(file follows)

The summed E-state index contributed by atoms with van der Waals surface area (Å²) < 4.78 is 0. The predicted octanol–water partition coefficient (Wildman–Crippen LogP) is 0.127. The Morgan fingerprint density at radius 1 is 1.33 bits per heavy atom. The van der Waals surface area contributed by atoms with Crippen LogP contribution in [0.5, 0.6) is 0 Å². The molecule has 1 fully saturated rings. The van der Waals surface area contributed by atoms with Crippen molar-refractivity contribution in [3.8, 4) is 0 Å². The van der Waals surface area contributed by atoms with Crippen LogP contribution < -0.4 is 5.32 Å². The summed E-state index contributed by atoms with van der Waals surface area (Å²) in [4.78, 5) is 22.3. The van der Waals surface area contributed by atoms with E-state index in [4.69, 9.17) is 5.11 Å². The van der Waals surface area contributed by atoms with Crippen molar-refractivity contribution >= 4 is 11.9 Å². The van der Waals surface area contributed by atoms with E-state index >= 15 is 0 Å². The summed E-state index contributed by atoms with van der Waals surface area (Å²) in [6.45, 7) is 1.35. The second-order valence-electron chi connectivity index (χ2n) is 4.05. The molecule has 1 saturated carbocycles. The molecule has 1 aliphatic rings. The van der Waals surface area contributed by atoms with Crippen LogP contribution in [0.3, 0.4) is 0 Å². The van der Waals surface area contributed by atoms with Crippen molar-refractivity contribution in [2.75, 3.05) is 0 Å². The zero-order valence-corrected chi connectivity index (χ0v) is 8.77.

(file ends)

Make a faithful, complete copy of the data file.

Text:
The summed E-state index contributed by atoms with van der Waals surface area (Å²) < 4.78 is 0. The predicted octanol–water partition coefficient (Wildman–Crippen LogP) is 0.127. The Morgan fingerprint density at radius 1 is 1.33 bits per heavy atom. The van der Waals surface area contributed by atoms with Crippen LogP contribution in [0.5, 0.6) is 0 Å². The molecule has 1 fully saturated rings. The van der Waals surface area contributed by atoms with Crippen molar-refractivity contribution in [3.8, 4) is 0 Å². The van der Waals surface area contributed by atoms with Crippen LogP contribution < -0.4 is 5.32 Å². The summed E-state index contributed by atoms with van der Waals surface area (Å²) in [4.78, 5) is 22.3. The van der Waals surface area contributed by atoms with E-state index in [4.69, 9.17) is 5.11 Å². The van der Waals surface area contributed by atoms with Crippen molar-refractivity contribution >= 4 is 11.9 Å². The van der Waals surface area contributed by atoms with E-state index >= 15 is 0 Å². The summed E-state index contributed by atoms with van der Waals surface area (Å²) in [6.45, 7) is 1.35. The second-order valence-electron chi connectivity index (χ2n) is 4.05. The molecule has 1 saturated carbocycles. The molecule has 1 aliphatic rings. The van der Waals surface area contributed by atoms with Crippen LogP contribution in [0.3, 0.4) is 0 Å². The van der Waals surface area contributed by atoms with Crippen molar-refractivity contribution in [2.75, 3.05) is 0 Å². The zero-order valence-corrected chi connectivity index (χ0v) is 8.77.